Valentino Rossi claimed his seventh MotoGP title and his ninth world championship in total by fighting back to third in a wet Malaysian Grand Prix dominated by Casey Stoner.
While Stoner (Ducati) blitzed the field from the outset, Rossi had to recover from a first corner error that dropped him to the foot of the top ten to take third behind Dani Pedrosa’s Honda.
Rossi’s title rival and Yamaha team-mate Jorge Lorenzo had to start last and recovering to fourth was insufficient to prolong the championship fight.
The race was delayed by nearly 40 minutes due to a massive downpour, and although the rain eased considerably, the track was never ready for slick tyres.
Lorenzo was demoted to the back of the field when he had to change to his spare bike and failed to get out of the pitlane in time to join the grid.
But it looked like he would swiftly overcome this setback, for while Lorenzo immediately gained ground off the line, Rossi ran wide at the first corner and dropped from first to eighth – right in front of his flying team-mate. Both Lorenzo and Marco Melandri then passed the cautious Rossi before the opening lap was over, and it took several failed attempts before Rossi was able to re-pass the Hayate Kawasaki.
Lorenzo picked his way past Loris Capirossi (Suzuki), Nicky Hayden (Ducati) and Toni Elias (Gresini Honda) – overtaking Hayden three times in total as the American kept fighting back – but Rossi was shadowing his every move, and that was no good for the Spaniard, who needed a lot of bikes between them.
Although following Lorenzo to the flag would have guaranteed the title for Rossi, he was not prepared to do that and overtook his team-mate to move into fourth on lap eight.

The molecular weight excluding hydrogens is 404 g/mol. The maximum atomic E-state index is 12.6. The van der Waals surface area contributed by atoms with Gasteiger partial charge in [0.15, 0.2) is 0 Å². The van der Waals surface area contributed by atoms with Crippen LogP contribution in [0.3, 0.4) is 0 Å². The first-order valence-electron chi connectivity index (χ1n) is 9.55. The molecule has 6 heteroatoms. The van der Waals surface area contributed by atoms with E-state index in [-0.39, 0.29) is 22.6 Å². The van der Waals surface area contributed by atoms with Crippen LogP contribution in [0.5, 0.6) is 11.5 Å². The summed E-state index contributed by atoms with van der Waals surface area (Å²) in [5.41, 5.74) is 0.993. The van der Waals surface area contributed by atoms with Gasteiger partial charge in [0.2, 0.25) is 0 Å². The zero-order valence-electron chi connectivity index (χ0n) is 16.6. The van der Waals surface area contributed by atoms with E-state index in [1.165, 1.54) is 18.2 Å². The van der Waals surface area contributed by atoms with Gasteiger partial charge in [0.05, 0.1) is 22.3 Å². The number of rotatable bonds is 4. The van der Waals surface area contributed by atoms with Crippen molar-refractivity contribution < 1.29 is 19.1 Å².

Up front, Stoner soon passed Pedrosa for the lead and then stormed away at 2s per lap in the first half of the race, before backing off and cruising to a brilliant second victory in seven days.
Pedrosa came under pressure from his team-mate Andrea Dovizioso until the Italian crashed at Turn 5 late on, allowing Rossi to celebrate his championship victory from the podium.
Randy de Puniet was the only other rider to crash out in the difficult conditions. The LCR Honda rider had a vicious high speed high side while running fifth on lap two but escaped serious injury.
Hayden completed the top five ahead of Suzuki’s Chris Vermeulen, who lived up to his wet weather ace reputation by steadily advancing from his initial 14th place.
His team-mate Capirossi went in the opposite direction, before recovering to ninth behind Elias and Melandri, and just in front of Pramac Ducati pair Mika Kallio and Aleix Espargaro, and Alex de Angelis (Gresini Honda).
James Toseland’s awful weekend got worse as he finished a distant last, but his Tech 3 Yamaha team-mate Colin Edwards also floundered with his wet settings and trailed home 13th.
Pos Rider Bike Time/Gap
1. Casey Stoner Ducati 47m24.834s
2. Dani Pedrosa Honda + 14.666s
3. Valentino Rossi Yamaha + 19.385s
4. Jorge Lorenzo Yamaha + 25.850s
5. Nicky Hayden Ducati + 38.705s
6. Chris Vermeulen Suzuki + 41.061s
7. Toni Elias Gresini Honda + 48.555s
8. Marco Melandri Hayate Kawasaki + 55.557s
9. Loris Capirossi Suzuki + 1m00.303s
10. Mika Kallio Pramac Ducati + 1m00.440s
11. Aleix Espargaro Pramac Ducati + 1m01.655s
12. Alex de Angelis Gresini Honda + 1m01.847s
13. Colin Edwards Tech 3 Yamaha + 1m10.778s
14. Gabor Talmacsi Scot Honda + 1m15.851s
15. James Toseland Tech 3 Yamaha + 1m50.672s
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